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Marvelís gay cowboy changes nothing

Conservatives have spent the past two weeks agonizing over Trent Lottís unfortunate bout with nostalgia, but those looking for something to take their minds off the Senate majority leaderís self-immolation were able to find another tempest in a teapot: gay comic books.

Marvel Comics announced last week that it would come out with a miniseries featuring its long-time Western hero, the Rawhide Kid. The Kid was introduced by Marvel in 1955, during a lull in superhero popularity, but the character hasnít had his own comic book since 1979. Now, in a miniseries called Rawhide Kid: Slap Leather, Marvel is bringing the Kid out of the closet for the first gay comic-book Western.

Despite the title, the story wonít be gay porn. According to Marvel, writer Ron Zimmerman will use double-entendre and euphemisms to reveal the characterís homosexuality. Take, for example, the Kidís appreciation of cowboy competitor the Lone Ranger: " I think that mask and powder-blue outfit are fantastic. I can certainly see why the Indian follows him around. "

As you can imagine, the anti-homosexual right is incensed. Peter Spriggs of the Family Research Council objected, " This is one more example of children being indoctrinated with pro-homosexual viewpoints by the popular media. " Andrea Lafferty of the Traditional Values Coalition protested, " Theyíre pitching this as a comic book for kids.... Again, homosexuality has invaded the childhood of so many kids. "

Last week, Marvel icon Stan Lee debated Lafferty on Crossfire. While Lafferty spent the whole segment insisting that Marvel was out to convert kids, conservative host Tucker Carlson spent the last half of the interview asking Lee over and over again whether the character of Robin (Batmanís sidekick) was also gay. Carlson didnít seem to understand when Lee told him that Robin belonged to DC Comics, a completely different company.

Lafferty, Carlson, and the other right-wing pundits who have jumped on this issue are being ridiculously ignorant, but not for the reason you might think. The left and the right can argue about the morality of homosexuality until the cows come home, but the idea that comic books are popular with kids is about as mired in the past as Trent Lottís affection for Jim Crow.

Despite a string of big-budget comic-based movies, the comic-book industry itself is really hurting. Kids love comics associated with their favorite Japanese cartoons, such as Dragon Ball, but a decade of price increases and writing for the older " fanboys " has almost eliminated the pre-teen audience for standard superhero comics. Prices have more than doubled in the last decade ó the cheapest comic today is $2.25 ó while allowances havenít kept up. Comic books have disappeared from the places where kids once found them, such as drugstores and bookstores. Venturing into a comic-book specialty shop often leads to a run-in with a real-life version of The Simpsonsí obnoxious " Comic Book Guy. "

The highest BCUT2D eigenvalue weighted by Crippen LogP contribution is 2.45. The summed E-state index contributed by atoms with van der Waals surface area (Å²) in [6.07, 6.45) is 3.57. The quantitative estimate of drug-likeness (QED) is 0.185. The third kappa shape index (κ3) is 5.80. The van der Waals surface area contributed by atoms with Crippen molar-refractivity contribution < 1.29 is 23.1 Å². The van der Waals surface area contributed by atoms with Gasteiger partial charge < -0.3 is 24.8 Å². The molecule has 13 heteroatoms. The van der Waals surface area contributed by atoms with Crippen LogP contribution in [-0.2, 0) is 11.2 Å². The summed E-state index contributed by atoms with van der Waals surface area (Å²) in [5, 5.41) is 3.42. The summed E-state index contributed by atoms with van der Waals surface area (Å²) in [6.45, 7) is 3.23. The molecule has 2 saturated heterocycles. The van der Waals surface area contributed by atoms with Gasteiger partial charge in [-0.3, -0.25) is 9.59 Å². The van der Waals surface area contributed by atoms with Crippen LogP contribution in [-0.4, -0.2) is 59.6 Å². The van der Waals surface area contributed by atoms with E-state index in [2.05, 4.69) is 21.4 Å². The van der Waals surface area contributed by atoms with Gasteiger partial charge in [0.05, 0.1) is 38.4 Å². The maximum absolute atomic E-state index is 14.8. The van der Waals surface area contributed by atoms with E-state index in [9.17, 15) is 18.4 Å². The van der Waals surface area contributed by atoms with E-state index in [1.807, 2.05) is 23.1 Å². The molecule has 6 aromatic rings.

Complicated continuities have made it nearly impossible for new readers to jump into the middle of a long-running series. Any kids who fell in love with Spider-Man after the summer blockbuster would find a different hero in the comics ó 30 years old, moody, and separated from his now-wife, Mary Jane. A new Spider-Man series, developed to restart Spideyís history for new readers, is expensive and quickly snapped up by collectors instead of teenagers.

Kids who arenít reading comics become adults who arenít reading comics, and the customer base for these expensive graphic novels and reprint collections gets smaller and smaller. The fact is, Marvel doesnít want kids to buy Rawhide Kid comics ó it is coming out on an imprint, MAX, specifically marked for adult readers. But itís dying for kids to buy comics featuring Spider-Man, X-Men, the Fantastic Four, and all the other old standards. A gay cowboy will get Marvel news, and some angry Christians, but it wonít help the company dip into the wallets of the 13-year-olds whose parents loved Marvel Comics 25 years ago.

Issue Date: December 19 - 26, 2002
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